5. robivanexel says:


    As a kid I learned how to play on a real piano for 8 years. I bought this keyboard three months ago wanting to play more and have been very satisfied so far.


    1. The tri-element ZPI casio menions makes the keys pressure sensitive so that when you play softly or loud it will sound that way.

    2. Metronome comes in handy

    3. Easy-to-use record button lets you playback what you just played during practice

    4. Comes with a practice pianobook with 59 pieces including 3-4 of the more popular Chopin, Schubert, Schumannn, Bach, Mozart, Debussy, Beethoven pieces and some lighter ones like The Entertainer.

    5. Overall great sound for this price range


    1. Having previously played mostly on a grand piano, the keys here don’t feel completely weighted, but it isn’t difficult to adjust.

    2. 10 tones (2 grand pianos, 2 electric pianos, 1 harpsichord, 1 vibraphone, 1 pipe organ, 1 percussion organ, 1 strings/violin, 1 acoustic bass) may be limited amount for some

  6. Shoeless says:


    I am a novice with pianos. The piano was bought for my son to learn. His instructor was insistent on him having a real piano to learn on. So we were looking for an economical alternative. The digital piano was the perfect fit. The piano is light and it sounds really great. For the price it cannot be beat. I would recommend it to anyone looking for a piano but cannot afford an acoustic one. The key action is very realistic. My son really enjoys playing on a real piano. A keyboard just does not compare. The quality of construction is great. We ended up having to get the custom stand for it. A regular generic stand just would not work.

  7. SLC says:


    I purchased this after a bit of research, and found that the Casio PX series is pretty highly reviewed. I was looking for an inexpensive piano that had a realistic sound and feel, and was full length. The PX110 fit the bill.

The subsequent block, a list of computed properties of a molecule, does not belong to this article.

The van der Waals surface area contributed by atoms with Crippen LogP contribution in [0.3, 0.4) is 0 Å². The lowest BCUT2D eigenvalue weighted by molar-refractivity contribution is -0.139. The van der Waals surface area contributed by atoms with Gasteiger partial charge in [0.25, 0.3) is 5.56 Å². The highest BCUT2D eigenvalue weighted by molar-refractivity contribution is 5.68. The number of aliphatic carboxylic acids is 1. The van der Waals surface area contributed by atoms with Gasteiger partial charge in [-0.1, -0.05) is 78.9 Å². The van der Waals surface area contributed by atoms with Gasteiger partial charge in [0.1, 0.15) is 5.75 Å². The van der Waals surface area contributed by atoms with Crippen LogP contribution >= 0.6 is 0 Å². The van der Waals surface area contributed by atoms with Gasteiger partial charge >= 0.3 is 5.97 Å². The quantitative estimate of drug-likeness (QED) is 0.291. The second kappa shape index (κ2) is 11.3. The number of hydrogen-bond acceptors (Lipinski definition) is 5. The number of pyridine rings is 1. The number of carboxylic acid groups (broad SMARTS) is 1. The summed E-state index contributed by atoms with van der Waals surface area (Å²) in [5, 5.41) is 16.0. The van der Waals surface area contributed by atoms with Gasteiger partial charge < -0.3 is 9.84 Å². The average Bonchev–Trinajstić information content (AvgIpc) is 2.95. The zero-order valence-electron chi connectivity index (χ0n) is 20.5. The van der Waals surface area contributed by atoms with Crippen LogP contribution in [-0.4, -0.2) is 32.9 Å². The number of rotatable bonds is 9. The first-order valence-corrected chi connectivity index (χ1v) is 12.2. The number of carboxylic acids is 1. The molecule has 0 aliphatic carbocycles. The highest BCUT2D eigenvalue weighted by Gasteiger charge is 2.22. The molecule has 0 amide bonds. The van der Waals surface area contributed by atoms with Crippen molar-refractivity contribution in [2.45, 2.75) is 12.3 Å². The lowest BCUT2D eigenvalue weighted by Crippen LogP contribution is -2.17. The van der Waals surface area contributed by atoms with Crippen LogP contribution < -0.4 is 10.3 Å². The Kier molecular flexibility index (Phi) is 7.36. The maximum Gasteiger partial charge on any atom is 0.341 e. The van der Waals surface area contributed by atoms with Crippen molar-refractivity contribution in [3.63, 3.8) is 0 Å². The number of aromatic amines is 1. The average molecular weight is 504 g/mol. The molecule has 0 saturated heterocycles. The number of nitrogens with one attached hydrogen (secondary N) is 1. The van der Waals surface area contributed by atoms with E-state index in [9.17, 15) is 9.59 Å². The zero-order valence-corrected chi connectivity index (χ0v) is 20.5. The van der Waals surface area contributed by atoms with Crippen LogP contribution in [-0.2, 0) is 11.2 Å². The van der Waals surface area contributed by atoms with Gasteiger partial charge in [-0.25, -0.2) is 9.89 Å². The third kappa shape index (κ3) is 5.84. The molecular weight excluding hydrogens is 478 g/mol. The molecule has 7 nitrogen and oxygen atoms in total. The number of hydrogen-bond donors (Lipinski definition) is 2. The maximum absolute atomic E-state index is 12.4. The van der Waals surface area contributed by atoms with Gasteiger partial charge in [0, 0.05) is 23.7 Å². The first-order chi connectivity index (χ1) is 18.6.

The sound is really nice from this digital piano, although the speakers are NOT very good. The sound is excellent through my headphones. I hook mine up to some different speakers when I play for others, and it sounds great.

    It doesn’t have a lot of special features, but I wasn’t looking for anything that did. The weighted keys do have some “clack” noise when you press them, but since they’re weighted, I kind of expected that.

    The only thing I don’t like about it is the sustain pedal. It works well, but the sound it makes when the plastic is pressed is loud and distracting. I purchased a different one from […]

  8. Gillian A says:


    I would give this 3 – 4 stars.

    I bought this item to fit into my very small New York apartment – (I have a grand piano in a country house). Once I got used to it, I enjoyed it – it has a very good tone and touch (weighted keys), but there is a slight problem in that there is an underlying ‘clacking’ sound to the keys, which I find a little annoying. Also, the pedal is somewhat disappointing. All the same, I like it and am very pleased to have it.

  9. Jim says:


    I have been “playing” a piano for 30 years, but I am not any sort of accomplished musician. I am mostly self-taught. But I know what a real piano feels like and how it sounds. My main piano is a 10 year old upright with a very satisfactory action and bright sound. The Casio comes very close to feeling the same and sounds even better. I have no complaints. I love it. I especially like the touch of the keyboard, with lighter weighting on the high notes and heavier weighting on the low notes. I find myself playing the Casio more often than the upright, simply because I enjoy it more.

    The other reviews explain all the voices and features rather well, so I cannot improve upon that.

    I also purchased the Drive K80 amplifier for playing this Casio with a couple of friends. Drive K80 Keyboard Amplifier That works very well for this purpose.

    For this price, it is a great purchase.

  10. Paul J. Kelly says:


    I bought a Casio PX-110 as a Christmas present for my 15 year old grandson who was learing to play the piano. After 10 months of careful use a single key stopped functioning correctly. I had the credit card receipt for the purchase, but not the original sales receipt. I sent Casio the paperwork I had plus a notarized letter on the circumstances of the purchase, per their request. Casio says they didn’t receive the documents and would not repair it under warranty. They wanted to charge me $257.00 to repair one key, which I declined to do, fearing another key would break, and bought a Yamaha keyboard instead. I feel that it is a serious quality problem when a keyboard breaks in less than a year, and a design problem when it costs over $250 to reair a simple problem.